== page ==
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# UVM PHYS 012 - Kirchhoff's Rules and RC Circuits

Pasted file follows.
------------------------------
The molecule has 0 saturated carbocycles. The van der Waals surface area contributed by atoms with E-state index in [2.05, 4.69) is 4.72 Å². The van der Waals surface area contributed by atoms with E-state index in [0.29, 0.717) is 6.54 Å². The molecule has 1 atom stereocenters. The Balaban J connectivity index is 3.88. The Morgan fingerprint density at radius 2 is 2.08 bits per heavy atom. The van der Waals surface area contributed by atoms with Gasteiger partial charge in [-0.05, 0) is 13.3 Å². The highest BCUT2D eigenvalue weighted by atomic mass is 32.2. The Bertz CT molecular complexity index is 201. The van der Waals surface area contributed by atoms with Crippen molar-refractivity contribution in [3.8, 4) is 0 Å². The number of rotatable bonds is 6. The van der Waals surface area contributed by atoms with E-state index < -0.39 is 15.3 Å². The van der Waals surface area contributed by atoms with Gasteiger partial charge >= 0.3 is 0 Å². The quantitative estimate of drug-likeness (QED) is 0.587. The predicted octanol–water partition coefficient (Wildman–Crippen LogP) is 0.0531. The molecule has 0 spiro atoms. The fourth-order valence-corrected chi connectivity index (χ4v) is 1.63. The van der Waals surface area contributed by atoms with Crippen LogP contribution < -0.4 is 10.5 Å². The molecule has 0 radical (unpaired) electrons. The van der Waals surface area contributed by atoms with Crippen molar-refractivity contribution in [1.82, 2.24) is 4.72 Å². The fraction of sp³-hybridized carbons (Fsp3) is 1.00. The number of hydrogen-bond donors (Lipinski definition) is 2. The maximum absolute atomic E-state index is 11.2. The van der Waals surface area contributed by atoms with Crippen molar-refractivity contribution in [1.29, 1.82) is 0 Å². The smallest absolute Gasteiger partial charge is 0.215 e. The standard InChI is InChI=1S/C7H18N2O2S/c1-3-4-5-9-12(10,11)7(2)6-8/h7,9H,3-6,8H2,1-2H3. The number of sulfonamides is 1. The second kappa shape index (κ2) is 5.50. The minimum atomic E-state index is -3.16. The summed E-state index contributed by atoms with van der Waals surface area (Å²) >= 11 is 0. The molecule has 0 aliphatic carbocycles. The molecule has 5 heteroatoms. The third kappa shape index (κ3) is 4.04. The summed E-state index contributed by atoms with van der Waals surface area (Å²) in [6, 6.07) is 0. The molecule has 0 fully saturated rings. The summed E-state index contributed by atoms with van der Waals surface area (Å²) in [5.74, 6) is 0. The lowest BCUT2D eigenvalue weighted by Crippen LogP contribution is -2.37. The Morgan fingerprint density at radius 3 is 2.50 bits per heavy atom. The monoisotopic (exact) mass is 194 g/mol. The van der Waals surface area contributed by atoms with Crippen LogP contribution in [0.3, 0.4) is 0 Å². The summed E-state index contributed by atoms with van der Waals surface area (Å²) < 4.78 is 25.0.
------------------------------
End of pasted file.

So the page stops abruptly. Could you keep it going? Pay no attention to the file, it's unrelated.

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PHYS 012 1st Edition Lecture 10 Outline of Last Lecture II. Parallel Resistorsa. ΔV = ΔV1 = ΔV2b. I = I1 = I2c. V = IRd. ΔV/Req = ΔV1/R1 + ΔV2/R2e. 1/Req = 1/R1 + 1/R2f. In general, for parallel resistors, 1/Req = 1/R1 + 1/R2 + … + 1/Rn.III. Problem: For the circuit below, find a single equivalent resistance.a. The 4 Ω and 6 Ω resistors are in series so Req,4,6 = 4 Ω + 6 Ω = 10 Ωb. The 9 Ω, 8 Ω, and “10 Ω” resistors are parallel, so Req, 9, 8, 10 = 1/8 Ω + 1/9 Ω + 1/10 Ω = 2.98 ΩThese notes represent a detailed interpretation of the professor’s lecture. GradeBuddy is best used as a supplement to your own notes, not as a substitute.c. The 3 Ω and “2.98 Ω” resistors are in series, so Req, 3, 2.98 = 3 Ω + 2.98 Ω = 5.98 Ωd. The 20 Ω and the “5.98 Ω” resistors are parallel, so Req = 20 Ω + 5.98 Ω = 25.98 ΩIV. Parallel Capacitorsa. ΔV = ΔV1 + ΔV2b. q = q1 = q2c. q = CVd. ΔVCeq = ΔV1C1 + ΔV2C2e. Ceq = C1 + C2f. In general, for parallel capacitors, Ceq = C1 + C2 + … + Cn.V. Capacitors in Seriesa. q = q1 = q2b. ΔV = ΔV1 + ΔV2c. V = q/Cd. q/Ceq = q/C1 + q/C2e. 1/Ceq = 1/C1 + 1/C2f. In general, for capacitors in series, 1/Ceq = 1/C1 + 1/C2 + … + 1/Cn.Outline of Current Lecture VI. Kirchhoff’s Rulesa. Junction rule: the total current going into a junction equals the total current out of the junctioni. ΣIin = ΣIoutii. Derived from the law of conservation of chargeb. Loop rule: the sum of changes in potential around a closed circuit loop is zeroi. ΣΔVclosed loop = 0c. Problem: Find the values for current through the closed circuit below given: ε1 = 10V, ε2 = 14V, R1 = 6Ω, R2 = 4Ω, R3 = 2Ω.i. First, draw currents through this circuit. Direction does not matter at this point in the problem. When you get values for the current, if a value is negative then current flows in the opposite direction as predicted. The magnitude will still be the same.1. Since ΣIin = ΣIout, for junction A, I1 + I2 = I3.ii. Second, mark each side of every element in the circuit with higher (+) or lower (-) potential. Remember: current flows from high potential to low potential.iii. Third, add up the potentials around each part of the circuit (top and bottom). The potentials should add up to zero (loop rule). The magnitudeof the change in potential will be negative if you’re going from lower (-) tohigher (+) potential.1. Following top loop clockwise: +I1R1 – ε1 – I2R2 – ε2 = 02. Following bottom loop clockwise: -I3R3 + ε1 – I1R1 = 0iv. Finally, solve for I1, I2, and I3.1. Substituting the values for R1, R2, ε1, and ε2: +6I1 – 10 – 4I2 – 14 = 6I1 - 4I2 – 24 = 02. Substituting the values for R1, R3, and ε1: -2I1 – 2I2 + 10 – 6I1 = -8I1 –2I2 + 10 = (- 1/2)(16I1 + 4I2 - 20) = 03. Adding the two equations together: 22I1 – 44 = 04. Solve for I1: I1 = 44/22 = 2.0 A5. Solve for I2: 6I1 - 4I2 – 24 = 0; 6(2) - 4I2 – 24 = 0; I2 = 12/(-4) = -3.0 A6. Solve for I3: I1 + I2 = I3 ; I3 = (2.0) + (-3.0) = -1.0 AVII. RC Circuits:a. Chargingi. ΔV = Q/Cii. When battery is first connected to the circuit, voltage across the capacitorincreases from zero while voltage across the resistor decreases until the voltage across the resistor is zero and current stops.iii. Time constant (τ) = RC1. When t = τ, I is reduced by a factor of 1/e.2. After a few time constants, I is assumed to be zero, even though it never actually reaches zero.b. Dischargingi. When the battery is removed from the circuit, electric potential energy is stored in the capacitor, which then produces a current in the opposite direction.ii. Electric potential energy is gradually lost through the resistors in the formof thermal energy.c. Problem: Find I at t = 0 (right after closing switch) and as t approaches ∞ (after switch has been closed for a long time) in the circuit below.i. When t = 0, Iε = ε/R1.ii. When t  ∞, Iε =

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